The rocket that landed outside of our room had severed the water main supplying the compound and set fire to a couple jeeps.   The headlights on one of the burning jeeps came on, and I could hear others down the walkway argue that someone must be in the jeep and that it should be shot at.   Should have heard the comments when the starter shorted and the jeep, being in gear, started moving forward toward the building.   It stopped, after moving about one vehicle length forward, and the lights went out.   No one was in the jeep but it was shot at anyway by some very nervous people.   By moving out of line it saved adjacent vehicles from catching fire.

Everyone was so jumpy that it only took one person to open fire along the compound perimeter before almost everyone would open up, and it would be almost a minute before things would settle down again. I never fired because I never saw anything to shoot at and had a limited supply of ammo.

Some of the guys had captured AK-47s.   It did not take them long to figure out that it was not smart to use the AK-47 in this situation.   The AK-47 had a very distinctive sound, unlike any weapon issued to the friendly military members guarding the compound.   The idiot that fired his AK-47 is lucky he is alive because everyone within earshot of the weapon fired back in the direction of the sound when it was used.   Special forces often carried clips of AK-47 ammo that had doctored ammo that would destroy the weapon it was used in and injure the person attempting to use the weapon.   We were told the AK-47 was poorly designed and could blow up so it should never be used.   The real story was the weapon was excellent, but you couldn't tell if you had some of the doctored ammo.

Click here for a detailed map of the Battle of Hué.

The compound and Div Hq held off the attacks.   Our maintenance sergeants did not live in the compound and were in a two story house about a block away.   Next to them was a house with nuns and across the street from them was a compound that the NVA had overrun and turned into an operations center.   We had contact with them via radio because they had our radio jeep which had the VHF, UHF, HF, and FM radios on it.   Our chief sergeant was a real good scrounger and had a stock of weapons large enough to start an army of his own.   They moved the nuns from next door into their building to keep them safe.   They managed to keep the NVA pinned down without giving away their location.   They manned every window that overlooked the NVA position and every now and then would have everyone in the building fire three rapid shots into the compound.   They also used the radio to direct artillery fire on the positions where they observed enemy activity.   We were not able to get them safely into the compound for almost a week.

The Marines from Phu Bai fought their way north to our position and reached us the afternoon the next day.   They lost over 40 members getting to our position.   They set up temporary positions in the compound and began limited operations in an attempt to expand the area of control around the compound.

The Navy had a river patrol station [LCU ramp] about three city blocks from the compound.   The Army was able to get helo transports into that position to resupply ammo and food.   The second night was spent trying to secure a clear path between the river and the compound.   On the morning of the second day it was decided that we FACs could do more if we could get to Danang and get aircraft.   I went to every room and told people we were planning to get out of the compound and if they had any letters ready I would mail them in Danang.   I packed up my clothes and flight gear and along with four others loaded one of our jeeps for the dash.   I went back around to all the rooms and collected over 60 letters guys had written and headed for the jeep.   We had wounded that were placed on the bed of a two ton flatbed truck.   We followed behind in the jeep, driven by the ALO, and loaded with five FACs and what equipment we had.   During our run to the river we did have a couple rounds fired at us but no hits were scored.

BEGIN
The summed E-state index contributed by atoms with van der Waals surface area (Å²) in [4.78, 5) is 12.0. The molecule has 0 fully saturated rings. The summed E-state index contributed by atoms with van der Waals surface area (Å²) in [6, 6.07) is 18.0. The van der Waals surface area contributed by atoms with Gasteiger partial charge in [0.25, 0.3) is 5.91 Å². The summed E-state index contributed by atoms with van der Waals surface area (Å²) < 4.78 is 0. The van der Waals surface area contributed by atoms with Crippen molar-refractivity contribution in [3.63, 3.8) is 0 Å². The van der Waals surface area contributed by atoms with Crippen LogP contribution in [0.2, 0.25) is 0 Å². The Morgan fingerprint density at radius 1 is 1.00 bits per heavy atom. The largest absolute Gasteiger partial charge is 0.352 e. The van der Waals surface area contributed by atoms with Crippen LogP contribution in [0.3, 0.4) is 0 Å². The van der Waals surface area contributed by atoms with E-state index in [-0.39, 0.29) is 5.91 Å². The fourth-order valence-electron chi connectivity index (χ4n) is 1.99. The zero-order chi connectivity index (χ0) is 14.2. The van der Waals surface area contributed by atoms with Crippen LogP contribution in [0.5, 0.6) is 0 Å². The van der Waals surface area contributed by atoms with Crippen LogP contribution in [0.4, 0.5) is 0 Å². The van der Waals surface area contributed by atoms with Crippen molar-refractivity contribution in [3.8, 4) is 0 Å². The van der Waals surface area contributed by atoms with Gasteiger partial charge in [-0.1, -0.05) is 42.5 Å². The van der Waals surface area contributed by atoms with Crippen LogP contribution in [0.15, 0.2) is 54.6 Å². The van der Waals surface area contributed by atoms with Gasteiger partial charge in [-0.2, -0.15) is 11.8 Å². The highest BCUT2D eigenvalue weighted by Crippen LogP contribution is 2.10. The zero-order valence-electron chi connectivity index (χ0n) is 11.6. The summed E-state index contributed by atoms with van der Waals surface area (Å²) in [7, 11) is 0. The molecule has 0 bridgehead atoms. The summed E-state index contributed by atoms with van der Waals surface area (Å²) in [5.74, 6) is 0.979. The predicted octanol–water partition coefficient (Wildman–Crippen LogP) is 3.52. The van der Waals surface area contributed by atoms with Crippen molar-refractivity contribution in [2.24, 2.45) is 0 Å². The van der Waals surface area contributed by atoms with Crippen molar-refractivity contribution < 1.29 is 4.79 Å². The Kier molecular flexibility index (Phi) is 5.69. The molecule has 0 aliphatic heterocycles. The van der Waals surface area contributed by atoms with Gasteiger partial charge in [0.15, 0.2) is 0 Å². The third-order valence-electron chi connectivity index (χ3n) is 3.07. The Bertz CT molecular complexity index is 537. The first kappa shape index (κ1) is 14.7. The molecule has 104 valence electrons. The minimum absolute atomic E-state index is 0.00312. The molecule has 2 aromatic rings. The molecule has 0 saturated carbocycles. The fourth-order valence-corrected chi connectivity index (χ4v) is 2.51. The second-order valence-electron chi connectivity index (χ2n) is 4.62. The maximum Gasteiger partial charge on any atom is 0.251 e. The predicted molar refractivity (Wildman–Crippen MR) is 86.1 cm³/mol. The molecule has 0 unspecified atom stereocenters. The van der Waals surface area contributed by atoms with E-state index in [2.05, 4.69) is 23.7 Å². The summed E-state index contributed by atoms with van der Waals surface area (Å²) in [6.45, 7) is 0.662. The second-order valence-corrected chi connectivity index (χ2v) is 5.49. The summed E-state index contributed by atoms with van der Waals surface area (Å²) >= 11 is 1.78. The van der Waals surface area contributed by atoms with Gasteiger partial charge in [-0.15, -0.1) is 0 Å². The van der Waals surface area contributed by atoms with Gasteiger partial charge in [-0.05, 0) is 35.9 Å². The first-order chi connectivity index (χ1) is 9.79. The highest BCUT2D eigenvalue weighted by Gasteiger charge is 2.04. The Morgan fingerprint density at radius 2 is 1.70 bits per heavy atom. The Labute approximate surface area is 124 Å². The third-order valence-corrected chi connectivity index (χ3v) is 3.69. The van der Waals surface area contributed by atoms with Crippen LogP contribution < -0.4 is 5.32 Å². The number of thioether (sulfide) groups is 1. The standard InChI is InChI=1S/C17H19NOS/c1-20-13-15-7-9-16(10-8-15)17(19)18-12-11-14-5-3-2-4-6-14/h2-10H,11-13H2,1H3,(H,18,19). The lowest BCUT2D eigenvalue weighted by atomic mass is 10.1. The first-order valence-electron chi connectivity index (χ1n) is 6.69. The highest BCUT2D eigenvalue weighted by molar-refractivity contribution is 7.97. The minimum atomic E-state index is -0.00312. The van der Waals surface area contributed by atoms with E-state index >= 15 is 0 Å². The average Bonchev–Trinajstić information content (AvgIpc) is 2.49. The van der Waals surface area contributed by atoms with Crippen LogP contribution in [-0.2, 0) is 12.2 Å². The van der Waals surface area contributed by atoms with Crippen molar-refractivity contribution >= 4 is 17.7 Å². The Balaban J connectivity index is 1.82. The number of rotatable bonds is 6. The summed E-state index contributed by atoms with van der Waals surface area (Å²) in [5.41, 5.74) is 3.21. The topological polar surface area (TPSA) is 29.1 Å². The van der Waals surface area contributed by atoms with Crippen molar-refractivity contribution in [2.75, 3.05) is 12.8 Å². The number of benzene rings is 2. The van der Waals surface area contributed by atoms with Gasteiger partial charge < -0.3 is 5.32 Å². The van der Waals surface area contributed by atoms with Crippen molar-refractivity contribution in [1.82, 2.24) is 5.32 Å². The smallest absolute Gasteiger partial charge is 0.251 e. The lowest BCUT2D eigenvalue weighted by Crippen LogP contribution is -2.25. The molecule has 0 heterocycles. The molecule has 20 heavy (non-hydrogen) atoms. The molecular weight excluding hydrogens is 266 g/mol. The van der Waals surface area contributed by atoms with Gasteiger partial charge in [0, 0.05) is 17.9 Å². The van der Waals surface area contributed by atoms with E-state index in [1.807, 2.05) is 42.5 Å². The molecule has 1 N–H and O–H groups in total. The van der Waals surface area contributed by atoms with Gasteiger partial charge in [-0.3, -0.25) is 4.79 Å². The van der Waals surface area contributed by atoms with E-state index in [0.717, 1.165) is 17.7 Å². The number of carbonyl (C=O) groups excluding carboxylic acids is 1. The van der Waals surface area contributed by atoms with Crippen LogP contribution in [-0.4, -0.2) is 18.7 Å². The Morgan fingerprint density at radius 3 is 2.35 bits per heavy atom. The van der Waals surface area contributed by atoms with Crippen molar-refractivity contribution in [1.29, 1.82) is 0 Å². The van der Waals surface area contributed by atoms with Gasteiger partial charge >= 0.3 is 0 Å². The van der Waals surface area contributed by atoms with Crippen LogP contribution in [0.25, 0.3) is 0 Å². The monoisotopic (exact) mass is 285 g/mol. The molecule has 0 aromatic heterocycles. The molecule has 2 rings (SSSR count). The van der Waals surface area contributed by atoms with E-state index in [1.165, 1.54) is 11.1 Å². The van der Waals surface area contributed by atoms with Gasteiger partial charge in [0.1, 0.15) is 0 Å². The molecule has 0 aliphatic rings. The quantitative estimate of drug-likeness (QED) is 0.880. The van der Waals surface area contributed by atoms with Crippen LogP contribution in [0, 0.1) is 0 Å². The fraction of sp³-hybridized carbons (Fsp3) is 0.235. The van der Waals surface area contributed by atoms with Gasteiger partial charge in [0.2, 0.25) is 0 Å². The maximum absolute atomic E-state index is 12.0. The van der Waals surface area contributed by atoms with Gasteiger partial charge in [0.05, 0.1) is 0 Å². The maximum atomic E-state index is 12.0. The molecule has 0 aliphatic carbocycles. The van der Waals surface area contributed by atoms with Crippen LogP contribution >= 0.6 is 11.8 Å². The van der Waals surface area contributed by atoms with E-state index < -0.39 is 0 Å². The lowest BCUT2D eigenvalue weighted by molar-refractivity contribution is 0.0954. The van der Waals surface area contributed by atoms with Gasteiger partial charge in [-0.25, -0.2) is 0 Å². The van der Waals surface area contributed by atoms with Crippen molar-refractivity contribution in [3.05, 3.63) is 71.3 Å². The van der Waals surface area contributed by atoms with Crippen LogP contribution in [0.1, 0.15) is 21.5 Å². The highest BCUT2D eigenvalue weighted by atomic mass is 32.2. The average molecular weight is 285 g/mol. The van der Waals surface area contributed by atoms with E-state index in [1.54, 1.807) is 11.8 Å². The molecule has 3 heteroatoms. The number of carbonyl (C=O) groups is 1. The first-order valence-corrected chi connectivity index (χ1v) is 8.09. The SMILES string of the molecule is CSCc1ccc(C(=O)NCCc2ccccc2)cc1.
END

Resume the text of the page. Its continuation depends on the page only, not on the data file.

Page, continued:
At the landing we helped unload ammo from a banana chopper [CH-47] and then helped load the wounded.   Once loaded we closed the doors and lifted off flying down the river and after gaining altitude headed for Hué Phu Bai.   We landed on the Army side of the base (east) and after gathering our things walked to the edge of the runway.   We did not see any traffic so we crossed the runway and headed toward operations.   A C-123 was taxiing by, and I waved it down.   The cockpit window opened and the pilot stuck his head out so I shouted "Danang, Danang".   The pilot nodded and then the back ramp came down.   We ran around behind the C-123 and jumped on board.

When we arrived at Danang we went to operations.   The other four guys went to get flying gear, and I asked for an available aircraft.   They had one so I left my clothes in ops and headed to the line to fly.   Within 15 minutes I was back in the air heading toward Hué to do what I could in support of the guys in the compound.  

About the only help we could give was directing artillery on observed enemy sites.   The weather went to low cloud cover that prevented use of fighters except as radar controlled Skyspots.   These were brought in within 200 meters of friendly ARVN.   The US Army would not let Skyspots any closer than 1000 meters.   The weather stayed bad for over three weeks.

The NVA had infiltrated Hué and had moved into local homes and threatened to kill anyone that gave them away.   When the offensive started they kill many of the civilian population anyway and there were mass graves found after the battle was finally over.   There were US civilian advisors that were helping with farming, buildings, water systems, etc.   Only one of these advisors managed to make it to the compound.   All the others were killed.

The evening of the first day of Tet I managed to call my home in Enid, Oklahoma, via MARS [Military Affilate Radio System] connections.   My wife was attending college classes, and I talked to the baby sitter.   I set up a time that I would call Marcine the next day.   The attack knocked out our MARS system so needless to say the call was not made.   The letters I mailed were the first contact any of the families in the states had with us once the attack started.   Marcine tried to make a reverse call through MARS and was told that they had lost contact with our site and did not know what our situation was.

Escape           Battle of Hué           LCU Ramp